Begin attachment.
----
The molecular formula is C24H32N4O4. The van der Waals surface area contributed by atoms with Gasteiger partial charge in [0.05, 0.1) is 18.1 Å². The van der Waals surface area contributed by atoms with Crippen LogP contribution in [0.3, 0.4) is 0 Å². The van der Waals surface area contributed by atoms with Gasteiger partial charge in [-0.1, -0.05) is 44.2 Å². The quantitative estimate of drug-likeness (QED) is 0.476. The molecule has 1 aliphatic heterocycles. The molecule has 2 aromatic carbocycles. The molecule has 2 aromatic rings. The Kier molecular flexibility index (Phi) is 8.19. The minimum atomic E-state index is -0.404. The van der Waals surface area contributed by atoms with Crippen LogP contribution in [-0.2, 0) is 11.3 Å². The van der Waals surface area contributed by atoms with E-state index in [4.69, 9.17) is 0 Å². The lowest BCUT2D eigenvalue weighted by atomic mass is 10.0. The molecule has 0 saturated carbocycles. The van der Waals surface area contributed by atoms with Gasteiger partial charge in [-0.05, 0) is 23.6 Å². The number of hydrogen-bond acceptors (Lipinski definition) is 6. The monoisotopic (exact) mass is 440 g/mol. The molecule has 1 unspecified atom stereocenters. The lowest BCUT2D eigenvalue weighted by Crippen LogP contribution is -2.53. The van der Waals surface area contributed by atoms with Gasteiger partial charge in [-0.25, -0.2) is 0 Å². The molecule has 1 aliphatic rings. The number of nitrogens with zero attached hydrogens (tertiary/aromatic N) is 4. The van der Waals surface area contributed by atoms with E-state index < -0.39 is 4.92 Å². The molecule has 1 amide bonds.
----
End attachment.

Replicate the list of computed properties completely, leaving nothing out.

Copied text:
The molecular formula is C24H32N4O4. The van der Waals surface area contributed by atoms with Gasteiger partial charge in [0.05, 0.1) is 18.1 Å². The van der Waals surface area contributed by atoms with Crippen LogP contribution in [0.3, 0.4) is 0 Å². The van der Waals surface area contributed by atoms with Gasteiger partial charge in [-0.1, -0.05) is 44.2 Å². The quantitative estimate of drug-likeness (QED) is 0.476. The molecule has 1 aliphatic heterocycles. The molecule has 2 aromatic carbocycles. The molecule has 2 aromatic rings. The Kier molecular flexibility index (Phi) is 8.19. The minimum atomic E-state index is -0.404. The van der Waals surface area contributed by atoms with Crippen LogP contribution in [-0.2, 0) is 11.3 Å². The van der Waals surface area contributed by atoms with E-state index in [4.69, 9.17) is 0 Å². The lowest BCUT2D eigenvalue weighted by atomic mass is 10.0. The molecule has 0 saturated carbocycles. The van der Waals surface area contributed by atoms with Gasteiger partial charge in [-0.05, 0) is 23.6 Å². The number of hydrogen-bond acceptors (Lipinski definition) is 6. The monoisotopic (exact) mass is 440 g/mol. The molecule has 1 unspecified atom stereocenters. The lowest BCUT2D eigenvalue weighted by Crippen LogP contribution is -2.53. The van der Waals surface area contributed by atoms with Gasteiger partial charge in [-0.25, -0.2) is 0 Å². The molecule has 1 aliphatic rings. The number of nitrogens with zero attached hydrogens (tertiary/aromatic N) is 4. The van der Waals surface area contributed by atoms with E-state index < -0.39 is 4.92 Å². The molecule has 1 amide bonds.